George Weigel is a distinguished senior fellow of the Ethics and Public Policy Center, where he holds the William E. Simon chair in Catholic studies, and the author of “The Next Pope: The Office of Peter and a Church in Mission.”

As the democratic world scrambles to devise adequate countermeasures to China’s increasing repression in Hong Kong and beyond, there is one currently disengaged actor that could play a productive role: the Vatican. In the past, under Pope John Paul II, the Holy See was uncompromising in defense of fundamental human rights. That approach is needed now — but would require an overdue recalibration of the Holy See’s recent policy toward China.

In recent times, Vatican diplomacy in China has begun from the premise that a smoother relationship on ecclesiastical issues will clear the path to what a generation of Vatican diplomats have sought: full diplomatic relations with the People’s Republic. These diplomats imagine this will give the Vatican a place at the table where the great issues of world affairs are sorted out. The eagerness with which this putative grail has been pursued baffles many. The failed Vatican Ostpolitik in Central and Eastern Europe during the 1960s and 1970s succeeded only in disabling and demoralizing local Catholic communities, while the Vatican itself was deeply penetrated by communist intelligence services.

Yet that same accommodating approach is playing out today. Two years ago, the Vatican and China signed a protocol aimed at resolving the long-agitated question of how Catholic bishops are appointed in China and recognized as such by the Chinese state. While the text of that agreement remains secret, it was widely assumed to give a prominent role in nominating bishops to the Chinese government. Shortly after the deal was made, a Party congress transferred responsibility for religious affairs in China from the state to the Chinese Communist Party. It now seems as if the CCP nominates a candidate for a vacant bishopric, which the Vatican can accept or decline.

The situation of religious believers in China has not improved in any measurable way in the two years since the protocol was signed, with the Chinese government and Communist Party continually encroaching on religious freedom — and even attempting to use the church for its ends. The Chinese regime’s efforts to “Sinicize” the religious communities it permits to exist have intensified, with Catholic and other churches now compelled to teach the thought of Xi Jinping. Church buildings continue to be stripped of external religious symbols. Catholic schools in Hong Kong have been “advised” to extol the virtues of the new national security law Beijing recently imposed on the city, in violation of its treaty commitments to civil liberties in Hong Kong. Even more gravely, a horrific persecution of more than 1 million Muslim Uighurs is being conducted in Xinjiang, using concentration camps, forced sterilizations and other terrors that reek of Nazi practice.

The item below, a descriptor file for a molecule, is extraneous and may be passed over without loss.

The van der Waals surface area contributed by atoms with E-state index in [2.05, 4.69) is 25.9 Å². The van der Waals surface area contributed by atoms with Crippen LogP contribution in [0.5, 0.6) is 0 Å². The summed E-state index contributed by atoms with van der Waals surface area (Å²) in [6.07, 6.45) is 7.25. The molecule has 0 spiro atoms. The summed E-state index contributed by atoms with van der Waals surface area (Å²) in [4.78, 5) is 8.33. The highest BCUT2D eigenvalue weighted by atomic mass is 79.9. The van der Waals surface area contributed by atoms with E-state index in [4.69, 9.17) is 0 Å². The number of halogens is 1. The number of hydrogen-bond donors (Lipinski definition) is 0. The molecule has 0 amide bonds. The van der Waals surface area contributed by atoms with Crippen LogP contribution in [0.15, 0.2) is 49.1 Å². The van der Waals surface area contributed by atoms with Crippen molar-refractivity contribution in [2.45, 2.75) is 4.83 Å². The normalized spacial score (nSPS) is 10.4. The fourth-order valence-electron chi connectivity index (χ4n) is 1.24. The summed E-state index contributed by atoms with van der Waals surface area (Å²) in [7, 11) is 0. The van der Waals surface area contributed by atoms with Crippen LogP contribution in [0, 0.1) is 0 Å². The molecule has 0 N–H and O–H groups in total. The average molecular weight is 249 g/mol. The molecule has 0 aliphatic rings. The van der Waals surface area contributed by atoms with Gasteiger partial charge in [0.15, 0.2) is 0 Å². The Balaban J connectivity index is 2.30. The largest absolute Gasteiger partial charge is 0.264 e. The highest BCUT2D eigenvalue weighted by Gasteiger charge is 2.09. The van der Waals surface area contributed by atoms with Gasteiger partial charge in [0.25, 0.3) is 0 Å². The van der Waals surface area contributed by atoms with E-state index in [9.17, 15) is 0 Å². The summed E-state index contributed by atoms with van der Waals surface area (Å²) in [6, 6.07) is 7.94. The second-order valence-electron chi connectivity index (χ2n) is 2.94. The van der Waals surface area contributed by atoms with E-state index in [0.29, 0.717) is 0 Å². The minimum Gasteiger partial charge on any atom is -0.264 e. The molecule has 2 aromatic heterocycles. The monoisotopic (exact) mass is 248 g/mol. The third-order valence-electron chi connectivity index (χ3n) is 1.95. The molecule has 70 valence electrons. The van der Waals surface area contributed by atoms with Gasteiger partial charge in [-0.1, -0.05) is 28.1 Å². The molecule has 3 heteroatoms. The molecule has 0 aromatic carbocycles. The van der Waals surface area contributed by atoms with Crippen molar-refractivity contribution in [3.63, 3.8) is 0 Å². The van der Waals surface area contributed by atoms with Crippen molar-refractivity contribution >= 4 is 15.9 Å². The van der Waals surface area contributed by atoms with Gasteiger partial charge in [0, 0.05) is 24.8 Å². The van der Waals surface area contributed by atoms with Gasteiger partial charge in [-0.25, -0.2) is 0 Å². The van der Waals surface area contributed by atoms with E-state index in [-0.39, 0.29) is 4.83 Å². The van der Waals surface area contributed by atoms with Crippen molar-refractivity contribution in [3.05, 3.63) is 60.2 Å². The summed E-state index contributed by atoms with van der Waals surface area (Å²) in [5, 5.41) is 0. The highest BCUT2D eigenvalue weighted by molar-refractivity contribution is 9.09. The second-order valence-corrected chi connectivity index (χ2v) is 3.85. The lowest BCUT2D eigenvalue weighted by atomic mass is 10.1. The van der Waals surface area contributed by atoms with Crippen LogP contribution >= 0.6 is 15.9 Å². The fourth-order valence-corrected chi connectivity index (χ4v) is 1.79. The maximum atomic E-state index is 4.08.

The Vatican, however, is not without its own leverage. In September, the Vatican and China will begin negotiations on a renewal of the agreement. There is little doubt that Beijing wants the agreement to continue, if only to maintain the facade of a measure of religious freedom in China and thereby ease international pressures on the regime. This gives Vatican diplomats an opening to press Beijing. Part of that conversation should focus on dropping the spurious charges against Hong Kong media magnate Jimmy Lai and others who have been caught up in China’s repressive tactics in Hong Kong.

The national security law has been used as the pretext to arrest activists including Lai, whose Apple Daily newspaper has been a leader in defending Hong Kong’s liberties. Lai himself has been in the front ranks of pro-democracy demonstrations in Hong Kong over the past year and is held in great esteem in the city; his supporters even bid up the value of his company’s stock after Apple Media’s offices were raided by the Hong Kong police, the precise opposite of what usually happens when a state cracks down on a media company. Yet if convicted on the multiple charges he faces, Lai, who will turn 72 in December, could die in a Chinese prison.

Lai is a Catholic and a generous supporter of the church, but that is beside the point. He has come to represent freedom of the press, freedom of association, religious freedom and popular participation in government — all of which the Catholic Church supports in its social doctrine and which are being curbed in Hong Kong and across China. Thus, Holy See negotiators should press their Chinese interlocutors on Lai and freedom of the press in Hong Kong, as well as an end to the genocide of the Uighurs, the persecution of Protestant house-church Christians and Falun Gong devotees, and the continuing assault on Tibetan Buddhists.

The only power the Vatican has in 21st-century global politics is the moral authority that comes with the forthright defense of human rights for all. Such a defense played an important role in the nonviolent collapse of European communism in 1989. Vatican diplomacy should take a lesson from that in its dealings with China, not least in the case of Lai. Given the lack of hard power options to bring pressure on China to correct its abysmal human rights record, soft power may be the only available tool — and, paradoxically, the most effective one.

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